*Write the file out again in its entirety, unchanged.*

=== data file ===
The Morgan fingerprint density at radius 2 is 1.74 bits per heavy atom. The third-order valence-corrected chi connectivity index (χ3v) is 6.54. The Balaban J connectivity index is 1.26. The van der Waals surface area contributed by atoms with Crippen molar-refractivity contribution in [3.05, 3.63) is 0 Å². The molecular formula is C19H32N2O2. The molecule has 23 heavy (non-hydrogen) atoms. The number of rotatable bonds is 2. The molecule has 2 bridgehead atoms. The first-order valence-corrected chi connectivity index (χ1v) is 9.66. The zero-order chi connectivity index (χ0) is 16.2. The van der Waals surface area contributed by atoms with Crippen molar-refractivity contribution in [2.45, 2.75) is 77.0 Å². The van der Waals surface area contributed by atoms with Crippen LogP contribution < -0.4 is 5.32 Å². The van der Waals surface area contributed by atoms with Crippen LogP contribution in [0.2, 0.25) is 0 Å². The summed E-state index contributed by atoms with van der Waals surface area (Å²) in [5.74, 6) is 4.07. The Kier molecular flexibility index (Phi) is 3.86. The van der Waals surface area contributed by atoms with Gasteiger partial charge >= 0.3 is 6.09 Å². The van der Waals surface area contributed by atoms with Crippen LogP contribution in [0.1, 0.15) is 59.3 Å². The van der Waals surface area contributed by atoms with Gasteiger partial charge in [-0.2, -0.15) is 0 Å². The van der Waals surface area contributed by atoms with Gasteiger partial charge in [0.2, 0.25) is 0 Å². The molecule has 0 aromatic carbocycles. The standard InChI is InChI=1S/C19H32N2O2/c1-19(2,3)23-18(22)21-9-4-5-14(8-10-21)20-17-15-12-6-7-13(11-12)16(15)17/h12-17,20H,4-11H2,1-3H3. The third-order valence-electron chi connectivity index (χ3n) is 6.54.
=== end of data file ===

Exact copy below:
The Morgan fingerprint density at radius 2 is 1.74 bits per heavy atom. The third-order valence-corrected chi connectivity index (χ3v) is 6.54. The Balaban J connectivity index is 1.26. The van der Waals surface area contributed by atoms with Crippen molar-refractivity contribution in [3.05, 3.63) is 0 Å². The molecular formula is C19H32N2O2. The molecule has 23 heavy (non-hydrogen) atoms. The number of rotatable bonds is 2. The molecule has 2 bridgehead atoms. The first-order valence-corrected chi connectivity index (χ1v) is 9.66. The zero-order chi connectivity index (χ0) is 16.2. The van der Waals surface area contributed by atoms with Crippen molar-refractivity contribution in [2.45, 2.75) is 77.0 Å². The van der Waals surface area contributed by atoms with Crippen LogP contribution < -0.4 is 5.32 Å². The van der Waals surface area contributed by atoms with Crippen LogP contribution in [0.2, 0.25) is 0 Å². The summed E-state index contributed by atoms with van der Waals surface area (Å²) in [5.74, 6) is 4.07. The Kier molecular flexibility index (Phi) is 3.86. The van der Waals surface area contributed by atoms with Gasteiger partial charge >= 0.3 is 6.09 Å². The van der Waals surface area contributed by atoms with Crippen LogP contribution in [0.1, 0.15) is 59.3 Å². The van der Waals surface area contributed by atoms with Gasteiger partial charge in [-0.2, -0.15) is 0 Å². The van der Waals surface area contributed by atoms with Gasteiger partial charge in [0.2, 0.25) is 0 Å². The molecule has 0 aromatic carbocycles. The standard InChI is InChI=1S/C19H32N2O2/c1-19(2,3)23-18(22)21-9-4-5-14(8-10-21)20-17-15-12-6-7-13(11-12)16(15)17/h12-17,20H,4-11H2,1-3H3. The third-order valence-electron chi connectivity index (χ3n) is 6.54.